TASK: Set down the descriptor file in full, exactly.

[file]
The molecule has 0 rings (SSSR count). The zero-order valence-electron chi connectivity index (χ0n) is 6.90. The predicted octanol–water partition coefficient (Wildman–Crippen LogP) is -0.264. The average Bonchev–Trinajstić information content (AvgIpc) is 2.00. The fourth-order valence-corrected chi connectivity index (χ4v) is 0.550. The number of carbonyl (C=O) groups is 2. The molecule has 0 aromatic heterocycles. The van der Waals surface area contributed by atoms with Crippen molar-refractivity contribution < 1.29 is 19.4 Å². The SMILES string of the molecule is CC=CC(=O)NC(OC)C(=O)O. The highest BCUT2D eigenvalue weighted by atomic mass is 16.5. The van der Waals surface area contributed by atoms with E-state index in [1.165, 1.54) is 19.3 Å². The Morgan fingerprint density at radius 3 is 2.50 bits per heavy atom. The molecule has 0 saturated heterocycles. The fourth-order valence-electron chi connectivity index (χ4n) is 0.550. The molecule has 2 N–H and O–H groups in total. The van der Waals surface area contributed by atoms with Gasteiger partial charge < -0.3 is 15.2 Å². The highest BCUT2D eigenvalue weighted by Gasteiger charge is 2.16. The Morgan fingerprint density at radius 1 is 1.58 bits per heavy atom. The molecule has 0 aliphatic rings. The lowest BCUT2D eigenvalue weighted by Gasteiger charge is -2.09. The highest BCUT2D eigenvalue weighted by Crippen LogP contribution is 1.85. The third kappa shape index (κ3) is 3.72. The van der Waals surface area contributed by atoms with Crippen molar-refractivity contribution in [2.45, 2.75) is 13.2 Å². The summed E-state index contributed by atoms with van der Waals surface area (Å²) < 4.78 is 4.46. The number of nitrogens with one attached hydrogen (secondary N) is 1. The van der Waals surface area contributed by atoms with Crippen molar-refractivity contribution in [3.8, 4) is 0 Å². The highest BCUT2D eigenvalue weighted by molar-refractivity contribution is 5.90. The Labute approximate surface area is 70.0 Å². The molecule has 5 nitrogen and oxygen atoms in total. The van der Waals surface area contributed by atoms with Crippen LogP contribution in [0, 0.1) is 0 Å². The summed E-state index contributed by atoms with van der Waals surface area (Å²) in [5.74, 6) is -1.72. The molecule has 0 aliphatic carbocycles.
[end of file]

The molecule has 0 rings (SSSR count). The zero-order valence-electron chi connectivity index (χ0n) is 6.90. The predicted octanol–water partition coefficient (Wildman–Crippen LogP) is -0.264. The average Bonchev–Trinajstić information content (AvgIpc) is 2.00. The fourth-order valence-corrected chi connectivity index (χ4v) is 0.550. The number of carbonyl (C=O) groups is 2. The molecule has 0 aromatic heterocycles. The van der Waals surface area contributed by atoms with Crippen molar-refractivity contribution < 1.29 is 19.4 Å². The SMILES string of the molecule is CC=CC(=O)NC(OC)C(=O)O. The highest BCUT2D eigenvalue weighted by atomic mass is 16.5. The van der Waals surface area contributed by atoms with E-state index in [1.165, 1.54) is 19.3 Å². The Morgan fingerprint density at radius 3 is 2.50 bits per heavy atom. The molecule has 0 saturated heterocycles. The fourth-order valence-electron chi connectivity index (χ4n) is 0.550. The molecule has 2 N–H and O–H groups in total. The van der Waals surface area contributed by atoms with Gasteiger partial charge < -0.3 is 15.2 Å². The highest BCUT2D eigenvalue weighted by Gasteiger charge is 2.16. The Morgan fingerprint density at radius 1 is 1.58 bits per heavy atom. The molecule has 0 aliphatic rings. The lowest BCUT2D eigenvalue weighted by Gasteiger charge is -2.09. The highest BCUT2D eigenvalue weighted by Crippen LogP contribution is 1.85. The third kappa shape index (κ3) is 3.72. The van der Waals surface area contributed by atoms with Crippen molar-refractivity contribution in [2.45, 2.75) is 13.2 Å². The summed E-state index contributed by atoms with van der Waals surface area (Å²) < 4.78 is 4.46. The number of nitrogens with one attached hydrogen (secondary N) is 1. The van der Waals surface area contributed by atoms with Crippen molar-refractivity contribution in [3.8, 4) is 0 Å². The highest BCUT2D eigenvalue weighted by molar-refractivity contribution is 5.90. The Labute approximate surface area is 70.0 Å². The molecule has 5 nitrogen and oxygen atoms in total. The van der Waals surface area contributed by atoms with Crippen LogP contribution in [0, 0.1) is 0 Å². The summed E-state index contributed by atoms with van der Waals surface area (Å²) in [5.74, 6) is -1.72. The molecule has 0 aliphatic carbocycles.